Required Contribution Percentages. For tax years and plan years beginning on and after January 1, 2017, the IRS increased to 9.69% of employee household income the maximum cost of coverage the employer can charge the employee for purposes of the employer mandate penalty. The IRS also increased to 8.16% of the employee’s household income the maximum cost of coverage the employer can charge the employee for purposes of determining whether the employee is eligible for an affordability exemption from the individual mandate.

IRS 2017 Contribution Limits for Retirement Plans and IRAs

The following are the IRS contribution limits for 2017:

  • 401(k) and 403(b) employee contribution limit: $18,000.
  • 401(k) and 403(b) catch-up contribution limit: $6,000.
  • IRA employee contribution limit: $5,500.
  • IRA employee catch-up contribution limit: $1,000.
  • 401(a)(17) compensation limit: $270,000.

Benefit Plan Changes

In May, the HHS Office of Civil Rights issued final rules implementing Section 1557 of ACA. Health programs must comply with these nondiscrimination rules effective January 1, 2017. Additionally, in May, the EEOC issued rules implementing Title I of the ADA and Title II of GINA as they relate to employer wellness programs. Employers must conform their wellness programs with these rules effective January 1, 2017. Plan sponsors that made material modifications to their benefit plans in the past plan year must provide participants with a Summary of Material Modifications within 210 days after the end of the plan year of the modification. For plan years ending on December 31, 2016, the SMM must be provided by July 30, 2017.

New York Minimum Wage and Overtime Salary Exemption Increase

Effective December 31, 2016, the N.Y. minimum wage and salary threshold exemption for time-and-a-half overtime pay increase based on the employer’s size and region as follows:

Minimum Wage Increase

  • New York City: Large Employer (11 or more employees): $11.00 per hour.
  • New York City: Small Employer (10 or fewer employees): $10.50 per hour.
  • Nassau, Suffolk and Westchester Counties: $10.00 per hour.
  • Remainder of New York: $9.70 per hour.

Overtime Salary Exemption Increase

  • New York City: Large Employer (11 or more employees): $825.00 per week.
  • New York City: Small Employer (10 or fewer employees): $787.50 per week.
  • Nassau, Suffolk and Westchester Counties: $750.00 per week.
  • Remainder of New York: $727.50 per week.

New Jersey Minimum Wage Increase

Effective January 1, 2017, the New Jersey minimum wage increases to $8.44 per hour.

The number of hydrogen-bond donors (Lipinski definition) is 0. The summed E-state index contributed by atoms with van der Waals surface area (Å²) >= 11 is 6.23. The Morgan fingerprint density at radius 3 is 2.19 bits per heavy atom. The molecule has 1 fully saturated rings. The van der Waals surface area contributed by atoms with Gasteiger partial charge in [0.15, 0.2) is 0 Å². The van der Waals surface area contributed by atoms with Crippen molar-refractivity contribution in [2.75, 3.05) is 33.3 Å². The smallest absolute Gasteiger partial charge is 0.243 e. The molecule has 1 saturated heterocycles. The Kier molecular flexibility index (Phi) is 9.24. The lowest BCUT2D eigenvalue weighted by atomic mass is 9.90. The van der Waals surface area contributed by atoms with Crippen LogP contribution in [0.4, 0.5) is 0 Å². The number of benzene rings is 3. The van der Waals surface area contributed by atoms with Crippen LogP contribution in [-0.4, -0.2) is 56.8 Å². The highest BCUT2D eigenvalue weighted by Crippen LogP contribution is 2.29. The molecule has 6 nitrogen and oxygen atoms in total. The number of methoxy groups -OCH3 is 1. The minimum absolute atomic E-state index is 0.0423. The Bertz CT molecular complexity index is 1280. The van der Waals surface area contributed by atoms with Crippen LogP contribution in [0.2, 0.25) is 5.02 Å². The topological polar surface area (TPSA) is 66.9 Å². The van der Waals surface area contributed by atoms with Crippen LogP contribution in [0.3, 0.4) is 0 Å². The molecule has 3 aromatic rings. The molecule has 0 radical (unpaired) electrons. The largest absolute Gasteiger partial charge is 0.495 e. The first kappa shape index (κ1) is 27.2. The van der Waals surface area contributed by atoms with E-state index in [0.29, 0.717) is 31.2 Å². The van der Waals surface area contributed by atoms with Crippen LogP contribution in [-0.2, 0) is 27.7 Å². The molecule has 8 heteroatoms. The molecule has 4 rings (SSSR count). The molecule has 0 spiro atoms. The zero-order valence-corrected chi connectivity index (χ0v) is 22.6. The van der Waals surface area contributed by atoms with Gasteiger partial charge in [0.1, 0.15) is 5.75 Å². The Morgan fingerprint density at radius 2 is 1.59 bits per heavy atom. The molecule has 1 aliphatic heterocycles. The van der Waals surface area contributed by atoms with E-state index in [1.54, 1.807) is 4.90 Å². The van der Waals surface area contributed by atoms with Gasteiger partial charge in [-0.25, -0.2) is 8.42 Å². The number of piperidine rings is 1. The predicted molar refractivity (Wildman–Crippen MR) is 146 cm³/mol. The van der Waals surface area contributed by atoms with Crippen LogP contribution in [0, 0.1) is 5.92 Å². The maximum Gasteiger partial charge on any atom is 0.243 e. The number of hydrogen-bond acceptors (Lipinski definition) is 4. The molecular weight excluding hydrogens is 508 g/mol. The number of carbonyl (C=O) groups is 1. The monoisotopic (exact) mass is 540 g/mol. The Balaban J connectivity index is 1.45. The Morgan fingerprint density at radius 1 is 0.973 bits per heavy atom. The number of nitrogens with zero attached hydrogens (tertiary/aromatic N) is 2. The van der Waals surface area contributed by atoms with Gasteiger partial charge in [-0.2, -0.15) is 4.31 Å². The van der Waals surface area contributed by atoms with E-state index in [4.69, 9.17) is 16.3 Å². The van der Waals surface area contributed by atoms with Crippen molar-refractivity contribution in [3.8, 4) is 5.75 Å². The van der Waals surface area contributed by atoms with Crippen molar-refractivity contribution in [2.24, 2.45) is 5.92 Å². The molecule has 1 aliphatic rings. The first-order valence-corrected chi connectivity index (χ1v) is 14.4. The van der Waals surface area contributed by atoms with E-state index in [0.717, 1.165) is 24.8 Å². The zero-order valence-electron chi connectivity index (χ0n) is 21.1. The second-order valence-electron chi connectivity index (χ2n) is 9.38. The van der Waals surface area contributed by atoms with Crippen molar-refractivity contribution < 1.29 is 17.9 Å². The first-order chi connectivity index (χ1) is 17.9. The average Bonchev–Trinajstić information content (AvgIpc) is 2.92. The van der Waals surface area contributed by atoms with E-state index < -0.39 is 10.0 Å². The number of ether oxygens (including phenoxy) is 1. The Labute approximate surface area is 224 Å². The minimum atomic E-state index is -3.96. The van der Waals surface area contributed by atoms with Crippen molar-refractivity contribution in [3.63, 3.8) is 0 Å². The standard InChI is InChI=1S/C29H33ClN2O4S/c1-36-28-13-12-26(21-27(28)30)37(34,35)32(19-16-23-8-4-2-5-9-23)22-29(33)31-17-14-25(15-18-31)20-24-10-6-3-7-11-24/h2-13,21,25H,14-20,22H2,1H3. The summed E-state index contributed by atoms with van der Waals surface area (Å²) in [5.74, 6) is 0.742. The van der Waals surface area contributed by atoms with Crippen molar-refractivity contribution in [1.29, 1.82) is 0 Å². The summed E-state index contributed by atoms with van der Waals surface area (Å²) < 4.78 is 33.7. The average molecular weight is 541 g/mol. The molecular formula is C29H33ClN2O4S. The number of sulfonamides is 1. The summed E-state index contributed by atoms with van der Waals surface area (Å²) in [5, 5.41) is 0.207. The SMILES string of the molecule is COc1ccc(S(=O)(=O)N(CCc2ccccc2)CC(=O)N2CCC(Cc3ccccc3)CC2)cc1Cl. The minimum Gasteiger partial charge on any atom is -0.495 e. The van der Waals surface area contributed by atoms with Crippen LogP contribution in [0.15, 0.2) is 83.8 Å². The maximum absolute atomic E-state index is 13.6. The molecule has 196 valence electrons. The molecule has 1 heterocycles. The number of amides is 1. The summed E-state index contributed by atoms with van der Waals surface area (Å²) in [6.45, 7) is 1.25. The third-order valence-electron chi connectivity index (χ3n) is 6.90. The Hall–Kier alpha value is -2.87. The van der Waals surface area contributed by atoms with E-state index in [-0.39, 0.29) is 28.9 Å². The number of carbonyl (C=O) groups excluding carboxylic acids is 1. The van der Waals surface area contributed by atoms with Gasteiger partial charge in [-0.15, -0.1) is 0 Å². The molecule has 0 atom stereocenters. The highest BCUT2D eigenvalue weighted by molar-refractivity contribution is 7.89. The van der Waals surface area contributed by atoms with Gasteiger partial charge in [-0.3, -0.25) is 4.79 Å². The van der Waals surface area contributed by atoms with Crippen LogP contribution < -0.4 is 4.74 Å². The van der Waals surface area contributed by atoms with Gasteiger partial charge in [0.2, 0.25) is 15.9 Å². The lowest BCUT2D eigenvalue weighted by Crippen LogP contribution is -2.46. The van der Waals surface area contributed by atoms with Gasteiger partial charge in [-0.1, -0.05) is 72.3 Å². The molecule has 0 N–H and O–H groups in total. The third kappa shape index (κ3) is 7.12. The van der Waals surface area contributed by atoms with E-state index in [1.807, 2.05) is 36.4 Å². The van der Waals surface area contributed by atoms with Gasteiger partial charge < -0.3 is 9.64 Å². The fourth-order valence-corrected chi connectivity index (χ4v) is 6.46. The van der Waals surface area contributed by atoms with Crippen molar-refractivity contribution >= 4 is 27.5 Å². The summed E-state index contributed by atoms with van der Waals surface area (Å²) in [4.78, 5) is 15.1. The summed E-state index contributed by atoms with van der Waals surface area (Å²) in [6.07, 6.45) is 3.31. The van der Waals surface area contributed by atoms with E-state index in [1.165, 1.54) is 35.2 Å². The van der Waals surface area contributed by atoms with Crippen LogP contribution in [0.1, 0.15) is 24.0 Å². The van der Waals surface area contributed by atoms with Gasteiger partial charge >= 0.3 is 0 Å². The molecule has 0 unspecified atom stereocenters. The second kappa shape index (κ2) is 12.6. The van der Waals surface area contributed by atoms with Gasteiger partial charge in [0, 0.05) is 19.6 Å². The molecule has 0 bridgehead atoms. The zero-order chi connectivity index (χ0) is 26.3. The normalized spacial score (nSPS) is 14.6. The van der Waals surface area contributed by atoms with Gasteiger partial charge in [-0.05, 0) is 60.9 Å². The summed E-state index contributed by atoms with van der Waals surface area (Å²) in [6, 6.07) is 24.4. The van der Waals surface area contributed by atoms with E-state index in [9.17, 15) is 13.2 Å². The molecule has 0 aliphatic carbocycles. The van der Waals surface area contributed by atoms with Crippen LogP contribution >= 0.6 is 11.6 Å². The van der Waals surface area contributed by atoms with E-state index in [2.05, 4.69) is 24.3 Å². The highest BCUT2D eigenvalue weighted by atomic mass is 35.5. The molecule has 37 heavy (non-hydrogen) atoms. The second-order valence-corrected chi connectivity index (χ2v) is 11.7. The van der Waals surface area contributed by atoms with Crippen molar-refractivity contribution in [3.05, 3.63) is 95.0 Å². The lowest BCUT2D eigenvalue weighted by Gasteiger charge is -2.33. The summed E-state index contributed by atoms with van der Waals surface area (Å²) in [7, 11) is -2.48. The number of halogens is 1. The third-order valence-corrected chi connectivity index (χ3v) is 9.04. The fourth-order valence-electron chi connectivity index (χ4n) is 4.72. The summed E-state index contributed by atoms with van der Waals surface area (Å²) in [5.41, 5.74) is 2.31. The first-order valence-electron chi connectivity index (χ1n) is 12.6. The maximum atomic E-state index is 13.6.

EEO-1 Report

During 2017, no federal contractor or subcontractor is required to file an EEO-1 Report with the EEOC or DOL Office of Federal Contract Compliance Programs. The next filing date is March 31, 2018. For the March 31, 2018 filing and all future filings, EEOC and DOL will not accept paper filings. All filings must be done online. Finally, the snapshot pay period for the EEO-1 Report due on March 31, 2018 will be from October 1 to December 31, 2017 instead of July 1 to September 30.

Pay Transparency

Beginning January 1, 2017, pursuant to E.O. 13673 and the DOL Final Rule, a federal contractor or subcontractor must furnish a wage statement to each individual performing work under the federal contract if the individual is subject to the wage requirements of the FLSA, the Davis Bacon Act or the Service Contract Act. The wage statement must be provided each pay period and must include 1) the number of straight time hours worked; 2) the number of overtime hours worked; 3) the rate of pay; 4) gross pay; and 5) itemized additions to or deductions from gross pay. The federal contractor or subcontractor must inform an overtime-exempt individual in writing of the exempt status. For individuals treated as independent contractors, the federal contractor or subcontractor must provide a written notice that the individual is classified as an independent contractor.

Paid Sick Leave

Beginning January 1, 2017, pursuant to E.O. 13706 and the DOL Final Rule, a federal contractor or subcontractor must provide an employee with at least 56 hours per year of paid sick leave or permit an employee to accrue not less than one hour of paid sick leave for every 30 hours worked under a covered federal contract.

If you have any questions or would like to discuss how these changes and dates affect you or your business, please contact Patrick W. McGovern, Esq. at 973-535-7129 or pmcgovern@nullgenovaburns.com, or Nicole L. Leitner, Esq. at 973-387-7897 or nleitner@nullgenovaburns.com.